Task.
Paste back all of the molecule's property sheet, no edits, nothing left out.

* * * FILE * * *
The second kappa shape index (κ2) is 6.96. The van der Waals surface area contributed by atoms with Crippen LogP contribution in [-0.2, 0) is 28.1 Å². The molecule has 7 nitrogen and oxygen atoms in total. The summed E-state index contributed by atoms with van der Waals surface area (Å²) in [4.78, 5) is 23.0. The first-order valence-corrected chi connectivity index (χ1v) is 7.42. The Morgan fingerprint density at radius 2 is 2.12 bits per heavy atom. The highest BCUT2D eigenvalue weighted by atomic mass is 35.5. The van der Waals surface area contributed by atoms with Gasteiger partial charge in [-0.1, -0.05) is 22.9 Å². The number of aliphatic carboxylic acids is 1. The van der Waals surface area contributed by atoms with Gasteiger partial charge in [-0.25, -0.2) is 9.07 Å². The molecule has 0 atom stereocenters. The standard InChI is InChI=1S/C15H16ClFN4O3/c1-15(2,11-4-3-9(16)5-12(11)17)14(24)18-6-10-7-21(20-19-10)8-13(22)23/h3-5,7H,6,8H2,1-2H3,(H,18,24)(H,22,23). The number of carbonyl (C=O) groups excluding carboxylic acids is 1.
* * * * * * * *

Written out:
The second kappa shape index (κ2) is 6.96. The van der Waals surface area contributed by atoms with Crippen LogP contribution in [-0.2, 0) is 28.1 Å². The molecule has 7 nitrogen and oxygen atoms in total. The summed E-state index contributed by atoms with van der Waals surface area (Å²) in [4.78, 5) is 23.0. The first-order valence-corrected chi connectivity index (χ1v) is 7.42. The Morgan fingerprint density at radius 2 is 2.12 bits per heavy atom. The highest BCUT2D eigenvalue weighted by atomic mass is 35.5. The van der Waals surface area contributed by atoms with Gasteiger partial charge in [-0.1, -0.05) is 22.9 Å². The number of aliphatic carboxylic acids is 1. The van der Waals surface area contributed by atoms with Gasteiger partial charge in [-0.25, -0.2) is 9.07 Å². The molecule has 0 atom stereocenters. The standard InChI is InChI=1S/C15H16ClFN4O3/c1-15(2,11-4-3-9(16)5-12(11)17)14(24)18-6-10-7-21(20-19-10)8-13(22)23/h3-5,7H,6,8H2,1-2H3,(H,18,24)(H,22,23). The number of carbonyl (C=O) groups excluding carboxylic acids is 1.